While schools sat empty and teachers marched downtown, Chicago’s student teachers were lost in the middle.
Downtown Chicago was packed with striking teachers and schools across the city sat vacant: stark contrasts to each other. But unseen by many of the public, the city’s student teachers had nowhere to go. Instead of being with their kids or standing on the picket lines with their colleagues, they were told to stay home and stay out of the way. Trapped on a gray middle ground, in world of black and whites.
During the last two weeks of October, the nation’s third-largest school district was shut down for 11 days while the Chicago Teachers Union clashed with Mayor Lori Lightfoot. Among the issues the union was fighting for was reduced class sizes, more preparation time, and increased nurses, librarians and social workers.
The strike officially ended on the afternoon of Oct. 31, allowing classes to resume and more than 300,000 students to return to school for the first time on Nov. 1. Part of the deal struck between the union and city met the teachers’ demands of putting a social worker and nurse in every school. The overarching deal did not accomplish everything the teachers were marching for, but Jesse Sharkey, president of the Chicago Teachers Union, said that was okay.
“Did we accomplish every single little thing? No,” said Sharkey, as Vox reported. “But I can say that we moved the needle on educational justice in the city.”
Stuck on the sideline
Chicago’s teachers strikes are nationally renowned for garnering change – the most recent occurring for seven days in in 2012 – and there’s often plenty of press coverage on the students, parents and teachers involved. But one particular group is seldom included in such conversations. Occupying both spaces of both their kids and their mentors, student teachers are forced to remain on the edge of the entire situation.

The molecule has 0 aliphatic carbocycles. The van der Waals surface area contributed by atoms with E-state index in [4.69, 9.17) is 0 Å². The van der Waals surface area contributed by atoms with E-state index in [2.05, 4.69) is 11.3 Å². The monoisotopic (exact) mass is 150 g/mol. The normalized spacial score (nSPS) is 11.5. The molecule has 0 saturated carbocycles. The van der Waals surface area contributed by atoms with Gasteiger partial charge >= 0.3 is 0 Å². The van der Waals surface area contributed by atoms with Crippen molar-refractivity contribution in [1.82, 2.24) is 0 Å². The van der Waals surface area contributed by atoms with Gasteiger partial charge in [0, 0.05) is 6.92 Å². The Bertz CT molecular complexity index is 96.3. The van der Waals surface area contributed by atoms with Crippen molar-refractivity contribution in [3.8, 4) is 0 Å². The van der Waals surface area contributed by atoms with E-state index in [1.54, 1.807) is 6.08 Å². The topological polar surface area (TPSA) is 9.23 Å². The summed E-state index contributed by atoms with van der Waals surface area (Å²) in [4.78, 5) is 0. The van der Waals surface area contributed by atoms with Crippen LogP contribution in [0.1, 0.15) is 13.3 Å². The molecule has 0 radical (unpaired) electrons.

Many of the student teaching contracts around the city are made through universities and the city of Chicago. As part of those contracts, the students are not allowed to be part of the teaching union until after they are hired. Consequently, marching on the picket line would be a violation mere months before many begin to look for employment.
Kelsey McCracken and Mary McDermott are both seniors at Loyola University Chicago’s School of Education. During the strike, they said they felt a little more useless as each day went by.
“When I find my purpose, that’s my purpose,” said McCracken, who hopes to become a middle school math teacher. “I love teaching, and when I’m not allowed to I feel like I’m useless and have nothing to do. I went from being able to be this big person in the classroom to this person who just kind of had to sit and wait, and that’s very opposite and not fun at all.”
To McDermott, every one of the 11 days was a stressful waiting game. She watched those who might become her own colleagues and students – in just nine short months – take action while she sat at home, wondering how to fit her school year into a shortened schedule.
“We just all lost a little bit of time,” she said. “For the Loyola calendar, we’re not changing, so it’s a little more pressure to get a bunch of assignments done in a very short expanse of time.”
Now that the strike is over, McDermott and McCracken are both focused on making their lessons more time-flexible and taking advantage of every day they have with their students.